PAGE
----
The woeful state of global peace

The woeful state of global peace
The woeful state of global peace: only 10 countries are completely conflict free.
By Ben Aris in Moscow June 30, 2016

The world has entered a period of turmoil. The UK decision to leave the EU is only the latest event to add to instability, but in less-civilized parts of the world this uncertainty is manifest in violence and war.

“War, terrorism and the refugeee crisis have all combined to make the world less peaceful this year than it was last year. The 2016 Global Peace Index claims that only 10 nations around the world are completely free from conflict, with countries in the Middle East and North Africa experiencing the greatest deterioration in peace. The countries free from internal and external conflict were named as Botswana, Chile, Costa Rica, Japan, Mauritius, Panama, Qatar, Switzerland, Uruguay and Vietnam,” writes Niall McCarthy from Statista that made the map below.

Conflict has massive financial consequences on top of the human suffering, McCarthy goes on to say. In 2015, war and violence cost the global economy $13.6 trillion in purchasing power parity (PPP) terms, according to the Institute for Economics and Peace.

And global peace is further undermined by the rising military spending. As bne IntelliNews recently reported, weapons sales rose to record levels in 2015 of $65bn, according to IHS Jane’s annual global defence trade report, and is set to go even higher this year to top $69bn. Most of this spending is going on in the Middle East and Southeast Asia, and most of the selling is being done by the US and Russia, who are themselves locked in a geopolitical showdown to increase their respective influences in the other big regions of the world.

This clash will only get worse after Russia’s success at shoring up its ally Syrian President Bashar al-Assad last year and the increasingly tight relationship it is building with India and China; notably, President Vladimir Putin was in the Uzbek capital of Tashkent on June 23 where he announced India would join Russia and China in the Shanghai Cooperation Organisation (SCO), a nascent security alliance, next year.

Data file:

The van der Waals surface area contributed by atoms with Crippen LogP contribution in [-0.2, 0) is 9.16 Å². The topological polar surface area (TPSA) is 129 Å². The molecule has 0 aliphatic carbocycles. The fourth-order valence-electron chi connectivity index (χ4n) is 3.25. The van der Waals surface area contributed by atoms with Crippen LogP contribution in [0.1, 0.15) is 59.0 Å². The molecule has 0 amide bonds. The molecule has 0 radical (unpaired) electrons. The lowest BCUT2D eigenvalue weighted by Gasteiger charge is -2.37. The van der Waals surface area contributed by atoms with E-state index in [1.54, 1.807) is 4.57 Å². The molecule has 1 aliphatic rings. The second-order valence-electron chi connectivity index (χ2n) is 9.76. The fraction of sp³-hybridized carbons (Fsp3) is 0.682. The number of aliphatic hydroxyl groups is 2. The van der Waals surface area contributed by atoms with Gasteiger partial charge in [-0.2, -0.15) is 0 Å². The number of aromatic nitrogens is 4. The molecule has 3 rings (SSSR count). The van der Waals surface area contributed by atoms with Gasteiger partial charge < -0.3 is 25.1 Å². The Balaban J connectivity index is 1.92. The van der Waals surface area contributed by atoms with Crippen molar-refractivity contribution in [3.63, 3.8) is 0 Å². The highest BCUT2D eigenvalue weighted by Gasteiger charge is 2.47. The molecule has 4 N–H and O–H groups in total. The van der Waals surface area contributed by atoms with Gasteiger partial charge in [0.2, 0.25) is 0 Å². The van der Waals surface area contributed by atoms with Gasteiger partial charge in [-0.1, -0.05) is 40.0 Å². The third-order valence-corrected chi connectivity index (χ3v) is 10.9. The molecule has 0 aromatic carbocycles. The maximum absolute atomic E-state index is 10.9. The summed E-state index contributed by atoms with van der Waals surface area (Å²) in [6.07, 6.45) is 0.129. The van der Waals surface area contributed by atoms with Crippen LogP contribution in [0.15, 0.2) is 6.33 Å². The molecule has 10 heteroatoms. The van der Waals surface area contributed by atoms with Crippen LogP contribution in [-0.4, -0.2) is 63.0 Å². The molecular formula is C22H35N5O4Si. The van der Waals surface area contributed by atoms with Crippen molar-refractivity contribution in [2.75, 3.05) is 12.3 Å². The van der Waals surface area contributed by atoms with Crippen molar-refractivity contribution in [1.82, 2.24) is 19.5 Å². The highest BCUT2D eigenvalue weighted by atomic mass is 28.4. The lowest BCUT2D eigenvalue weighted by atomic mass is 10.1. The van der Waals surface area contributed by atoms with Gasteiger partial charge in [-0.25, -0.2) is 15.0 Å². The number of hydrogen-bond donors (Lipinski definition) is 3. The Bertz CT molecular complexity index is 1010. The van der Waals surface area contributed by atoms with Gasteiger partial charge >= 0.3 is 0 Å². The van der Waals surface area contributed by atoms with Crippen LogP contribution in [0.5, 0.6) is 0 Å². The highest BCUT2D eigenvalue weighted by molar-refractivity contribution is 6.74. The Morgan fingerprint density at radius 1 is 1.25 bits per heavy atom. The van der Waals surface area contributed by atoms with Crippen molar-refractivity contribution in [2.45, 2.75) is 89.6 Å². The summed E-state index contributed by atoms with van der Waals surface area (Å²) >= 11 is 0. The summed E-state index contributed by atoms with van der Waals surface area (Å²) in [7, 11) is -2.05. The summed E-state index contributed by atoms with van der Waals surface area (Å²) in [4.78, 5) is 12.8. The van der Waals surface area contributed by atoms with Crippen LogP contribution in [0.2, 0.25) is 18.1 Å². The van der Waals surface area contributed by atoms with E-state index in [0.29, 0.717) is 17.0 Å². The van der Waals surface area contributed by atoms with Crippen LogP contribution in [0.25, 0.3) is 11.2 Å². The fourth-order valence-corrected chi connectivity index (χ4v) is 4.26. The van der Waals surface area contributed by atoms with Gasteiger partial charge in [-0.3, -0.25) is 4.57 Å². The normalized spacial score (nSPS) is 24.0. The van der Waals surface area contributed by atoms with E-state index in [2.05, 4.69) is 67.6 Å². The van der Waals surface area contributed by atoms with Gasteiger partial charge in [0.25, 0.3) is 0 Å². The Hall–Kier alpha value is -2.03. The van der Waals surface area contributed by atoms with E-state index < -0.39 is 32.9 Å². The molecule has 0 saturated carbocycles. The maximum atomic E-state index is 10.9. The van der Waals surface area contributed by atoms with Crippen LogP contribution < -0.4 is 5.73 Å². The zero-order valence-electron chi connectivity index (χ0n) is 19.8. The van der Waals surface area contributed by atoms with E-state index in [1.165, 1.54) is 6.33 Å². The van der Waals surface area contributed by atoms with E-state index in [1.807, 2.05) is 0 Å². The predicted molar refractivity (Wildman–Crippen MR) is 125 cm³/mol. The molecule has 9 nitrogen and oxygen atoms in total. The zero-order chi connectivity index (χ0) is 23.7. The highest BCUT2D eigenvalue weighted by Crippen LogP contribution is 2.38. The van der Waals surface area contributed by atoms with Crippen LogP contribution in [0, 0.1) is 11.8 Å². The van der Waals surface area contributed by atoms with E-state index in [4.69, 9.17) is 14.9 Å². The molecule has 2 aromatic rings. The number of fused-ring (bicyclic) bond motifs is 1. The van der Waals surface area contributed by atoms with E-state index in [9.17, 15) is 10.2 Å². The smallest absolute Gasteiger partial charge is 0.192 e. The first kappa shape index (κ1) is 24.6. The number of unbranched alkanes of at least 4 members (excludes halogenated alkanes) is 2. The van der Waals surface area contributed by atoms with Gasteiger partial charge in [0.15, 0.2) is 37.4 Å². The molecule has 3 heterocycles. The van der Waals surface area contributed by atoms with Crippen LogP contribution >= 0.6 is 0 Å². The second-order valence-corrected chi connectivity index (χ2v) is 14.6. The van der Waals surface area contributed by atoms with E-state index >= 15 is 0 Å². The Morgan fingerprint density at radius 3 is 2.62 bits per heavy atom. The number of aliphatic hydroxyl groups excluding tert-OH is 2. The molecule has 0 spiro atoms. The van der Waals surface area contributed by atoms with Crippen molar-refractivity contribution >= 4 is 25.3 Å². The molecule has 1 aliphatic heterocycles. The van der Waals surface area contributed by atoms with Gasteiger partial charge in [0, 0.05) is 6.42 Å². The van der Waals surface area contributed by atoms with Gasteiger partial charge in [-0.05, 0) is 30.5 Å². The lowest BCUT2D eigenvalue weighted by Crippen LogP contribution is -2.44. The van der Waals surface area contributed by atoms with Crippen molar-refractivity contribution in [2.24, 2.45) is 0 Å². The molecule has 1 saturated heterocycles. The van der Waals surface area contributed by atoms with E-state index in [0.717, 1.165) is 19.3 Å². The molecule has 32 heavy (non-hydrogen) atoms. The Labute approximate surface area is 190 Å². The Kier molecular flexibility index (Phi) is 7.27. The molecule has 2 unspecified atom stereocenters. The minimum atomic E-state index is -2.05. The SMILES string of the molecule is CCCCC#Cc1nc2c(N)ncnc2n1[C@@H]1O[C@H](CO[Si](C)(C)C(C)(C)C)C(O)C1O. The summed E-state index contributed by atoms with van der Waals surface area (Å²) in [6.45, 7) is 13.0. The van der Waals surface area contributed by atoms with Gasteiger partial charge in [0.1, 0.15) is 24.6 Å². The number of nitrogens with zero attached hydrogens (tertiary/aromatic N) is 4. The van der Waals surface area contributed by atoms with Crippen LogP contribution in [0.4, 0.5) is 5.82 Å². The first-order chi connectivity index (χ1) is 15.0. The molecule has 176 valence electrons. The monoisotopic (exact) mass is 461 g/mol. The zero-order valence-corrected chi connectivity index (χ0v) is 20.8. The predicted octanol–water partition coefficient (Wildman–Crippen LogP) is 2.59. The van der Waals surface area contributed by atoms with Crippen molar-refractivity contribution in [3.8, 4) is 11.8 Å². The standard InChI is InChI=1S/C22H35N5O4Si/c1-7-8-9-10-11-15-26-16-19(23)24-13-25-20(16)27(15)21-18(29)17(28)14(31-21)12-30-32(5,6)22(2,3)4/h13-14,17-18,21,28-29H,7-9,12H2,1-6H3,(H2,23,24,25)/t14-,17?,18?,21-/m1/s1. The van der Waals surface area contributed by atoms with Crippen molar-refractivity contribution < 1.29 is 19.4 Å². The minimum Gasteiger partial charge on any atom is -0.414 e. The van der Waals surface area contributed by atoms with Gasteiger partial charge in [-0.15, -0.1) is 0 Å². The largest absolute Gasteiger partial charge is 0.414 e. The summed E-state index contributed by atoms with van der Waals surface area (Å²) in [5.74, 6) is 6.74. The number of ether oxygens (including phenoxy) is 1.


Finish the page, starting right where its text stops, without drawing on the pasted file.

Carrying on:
“As you have seen, we are about to admit two large countries, India and Pakistan. Pure formalities remain to be completed; there is good reason to believe that as of next year, they will be full members of this organisation. With their admission, the organisation naturally acquires a different ring to it and a different weight,” Putin told journalists after the meeting.

The SCO has until now been largely concerned with improving economic cooperation amongst its members of China, Russia, Kazakhstan, Uzbekistan, Kyrgyzstan and Tajikistan. However, the SCO’s mandate names the fight against terrorism, separatism and extremism as its primary objective. In other words, it is first and foremost devoted to security issues. Many of the countries in the SCO are engaged in their own wars against Islamic extremism.

 

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